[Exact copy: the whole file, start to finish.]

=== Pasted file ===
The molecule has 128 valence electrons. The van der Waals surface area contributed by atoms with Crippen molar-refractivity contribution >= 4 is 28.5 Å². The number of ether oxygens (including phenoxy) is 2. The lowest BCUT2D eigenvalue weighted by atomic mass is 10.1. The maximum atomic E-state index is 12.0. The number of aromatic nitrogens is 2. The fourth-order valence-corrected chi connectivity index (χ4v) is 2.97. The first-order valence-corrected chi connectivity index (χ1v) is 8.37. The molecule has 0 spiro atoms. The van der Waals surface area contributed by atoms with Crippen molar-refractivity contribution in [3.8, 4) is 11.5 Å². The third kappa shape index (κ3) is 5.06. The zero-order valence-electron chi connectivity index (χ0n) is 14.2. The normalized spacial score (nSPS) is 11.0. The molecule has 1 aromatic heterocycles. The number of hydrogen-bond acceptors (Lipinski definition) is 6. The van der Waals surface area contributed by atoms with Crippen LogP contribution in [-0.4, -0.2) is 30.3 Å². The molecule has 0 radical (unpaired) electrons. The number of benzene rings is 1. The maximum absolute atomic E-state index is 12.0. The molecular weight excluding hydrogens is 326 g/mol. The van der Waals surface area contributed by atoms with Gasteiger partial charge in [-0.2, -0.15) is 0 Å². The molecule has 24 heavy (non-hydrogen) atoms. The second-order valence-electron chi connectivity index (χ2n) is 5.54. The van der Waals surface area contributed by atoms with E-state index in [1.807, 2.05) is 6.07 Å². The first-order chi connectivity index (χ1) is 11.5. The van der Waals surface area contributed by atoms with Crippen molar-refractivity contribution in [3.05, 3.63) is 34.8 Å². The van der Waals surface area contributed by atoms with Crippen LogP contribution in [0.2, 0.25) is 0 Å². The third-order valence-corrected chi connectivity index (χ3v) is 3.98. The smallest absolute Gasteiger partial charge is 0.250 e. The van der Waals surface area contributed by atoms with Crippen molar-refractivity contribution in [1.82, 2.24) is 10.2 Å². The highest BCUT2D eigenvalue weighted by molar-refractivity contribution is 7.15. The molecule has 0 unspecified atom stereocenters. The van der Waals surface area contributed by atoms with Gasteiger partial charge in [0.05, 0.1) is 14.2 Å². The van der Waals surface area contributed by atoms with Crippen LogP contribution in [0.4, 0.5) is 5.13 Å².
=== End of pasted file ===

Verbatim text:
The molecule has 128 valence electrons. The van der Waals surface area contributed by atoms with Crippen molar-refractivity contribution >= 4 is 28.5 Å². The number of ether oxygens (including phenoxy) is 2. The lowest BCUT2D eigenvalue weighted by atomic mass is 10.1. The maximum atomic E-state index is 12.0. The number of aromatic nitrogens is 2. The fourth-order valence-corrected chi connectivity index (χ4v) is 2.97. The first-order valence-corrected chi connectivity index (χ1v) is 8.37. The molecule has 0 spiro atoms. The van der Waals surface area contributed by atoms with Crippen molar-refractivity contribution in [3.8, 4) is 11.5 Å². The third kappa shape index (κ3) is 5.06. The zero-order valence-electron chi connectivity index (χ0n) is 14.2. The normalized spacial score (nSPS) is 11.0. The molecule has 1 aromatic heterocycles. The number of hydrogen-bond acceptors (Lipinski definition) is 6. The van der Waals surface area contributed by atoms with Crippen LogP contribution in [-0.4, -0.2) is 30.3 Å². The molecule has 0 radical (unpaired) electrons. The number of benzene rings is 1. The maximum absolute atomic E-state index is 12.0. The molecular weight excluding hydrogens is 326 g/mol. The van der Waals surface area contributed by atoms with Gasteiger partial charge in [-0.2, -0.15) is 0 Å². The molecule has 24 heavy (non-hydrogen) atoms. The second-order valence-electron chi connectivity index (χ2n) is 5.54. The van der Waals surface area contributed by atoms with E-state index in [1.807, 2.05) is 6.07 Å². The first-order chi connectivity index (χ1) is 11.5. The van der Waals surface area contributed by atoms with Crippen molar-refractivity contribution in [3.05, 3.63) is 34.8 Å². The van der Waals surface area contributed by atoms with Crippen LogP contribution in [0.2, 0.25) is 0 Å². The third-order valence-corrected chi connectivity index (χ3v) is 3.98. The smallest absolute Gasteiger partial charge is 0.250 e. The van der Waals surface area contributed by atoms with Crippen molar-refractivity contribution in [1.82, 2.24) is 10.2 Å². The highest BCUT2D eigenvalue weighted by molar-refractivity contribution is 7.15. The molecule has 0 unspecified atom stereocenters. The van der Waals surface area contributed by atoms with Gasteiger partial charge in [0.05, 0.1) is 14.2 Å². The van der Waals surface area contributed by atoms with Crippen LogP contribution in [0.4, 0.5) is 5.13 Å².